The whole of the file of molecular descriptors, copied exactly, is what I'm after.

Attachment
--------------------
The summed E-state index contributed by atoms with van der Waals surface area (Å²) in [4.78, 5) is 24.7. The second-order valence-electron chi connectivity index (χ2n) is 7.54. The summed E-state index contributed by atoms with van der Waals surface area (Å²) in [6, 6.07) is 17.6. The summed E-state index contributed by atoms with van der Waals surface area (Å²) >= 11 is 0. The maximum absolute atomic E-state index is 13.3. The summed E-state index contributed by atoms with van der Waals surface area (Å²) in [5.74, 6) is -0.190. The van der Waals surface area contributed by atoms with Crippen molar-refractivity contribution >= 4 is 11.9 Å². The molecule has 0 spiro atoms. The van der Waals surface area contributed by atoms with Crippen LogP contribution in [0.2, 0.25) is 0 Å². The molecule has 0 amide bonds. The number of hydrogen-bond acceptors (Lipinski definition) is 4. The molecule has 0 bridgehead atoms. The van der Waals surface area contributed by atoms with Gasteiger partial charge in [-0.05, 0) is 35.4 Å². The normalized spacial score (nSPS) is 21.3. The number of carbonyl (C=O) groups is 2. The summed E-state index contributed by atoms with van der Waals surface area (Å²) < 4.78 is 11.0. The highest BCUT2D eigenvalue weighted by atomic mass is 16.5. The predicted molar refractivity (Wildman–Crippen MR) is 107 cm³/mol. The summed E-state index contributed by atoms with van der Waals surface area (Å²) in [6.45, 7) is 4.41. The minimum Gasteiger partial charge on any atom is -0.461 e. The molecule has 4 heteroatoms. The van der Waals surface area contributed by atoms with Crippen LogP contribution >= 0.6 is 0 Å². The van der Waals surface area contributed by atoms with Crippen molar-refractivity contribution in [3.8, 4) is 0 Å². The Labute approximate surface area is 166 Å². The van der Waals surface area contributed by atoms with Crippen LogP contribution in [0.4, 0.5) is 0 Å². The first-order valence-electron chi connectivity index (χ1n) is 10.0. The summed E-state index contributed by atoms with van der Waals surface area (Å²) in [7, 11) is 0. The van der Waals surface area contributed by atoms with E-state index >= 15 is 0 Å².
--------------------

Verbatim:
The summed E-state index contributed by atoms with van der Waals surface area (Å²) in [4.78, 5) is 24.7. The second-order valence-electron chi connectivity index (χ2n) is 7.54. The summed E-state index contributed by atoms with van der Waals surface area (Å²) in [6, 6.07) is 17.6. The summed E-state index contributed by atoms with van der Waals surface area (Å²) >= 11 is 0. The maximum absolute atomic E-state index is 13.3. The summed E-state index contributed by atoms with van der Waals surface area (Å²) in [5.74, 6) is -0.190. The van der Waals surface area contributed by atoms with Crippen molar-refractivity contribution >= 4 is 11.9 Å². The molecule has 0 spiro atoms. The van der Waals surface area contributed by atoms with Crippen LogP contribution in [0.2, 0.25) is 0 Å². The molecule has 0 amide bonds. The number of hydrogen-bond acceptors (Lipinski definition) is 4. The molecule has 0 bridgehead atoms. The van der Waals surface area contributed by atoms with Gasteiger partial charge in [-0.05, 0) is 35.4 Å². The normalized spacial score (nSPS) is 21.3. The number of carbonyl (C=O) groups is 2. The summed E-state index contributed by atoms with van der Waals surface area (Å²) < 4.78 is 11.0. The highest BCUT2D eigenvalue weighted by atomic mass is 16.5. The predicted molar refractivity (Wildman–Crippen MR) is 107 cm³/mol. The summed E-state index contributed by atoms with van der Waals surface area (Å²) in [6.45, 7) is 4.41. The minimum Gasteiger partial charge on any atom is -0.461 e. The molecule has 4 heteroatoms. The van der Waals surface area contributed by atoms with Crippen LogP contribution >= 0.6 is 0 Å². The van der Waals surface area contributed by atoms with Crippen molar-refractivity contribution in [3.8, 4) is 0 Å². The Labute approximate surface area is 166 Å². The van der Waals surface area contributed by atoms with Crippen LogP contribution in [0.4, 0.5) is 0 Å². The first-order valence-electron chi connectivity index (χ1n) is 10.0. The summed E-state index contributed by atoms with van der Waals surface area (Å²) in [7, 11) is 0. The van der Waals surface area contributed by atoms with E-state index >= 15 is 0 Å².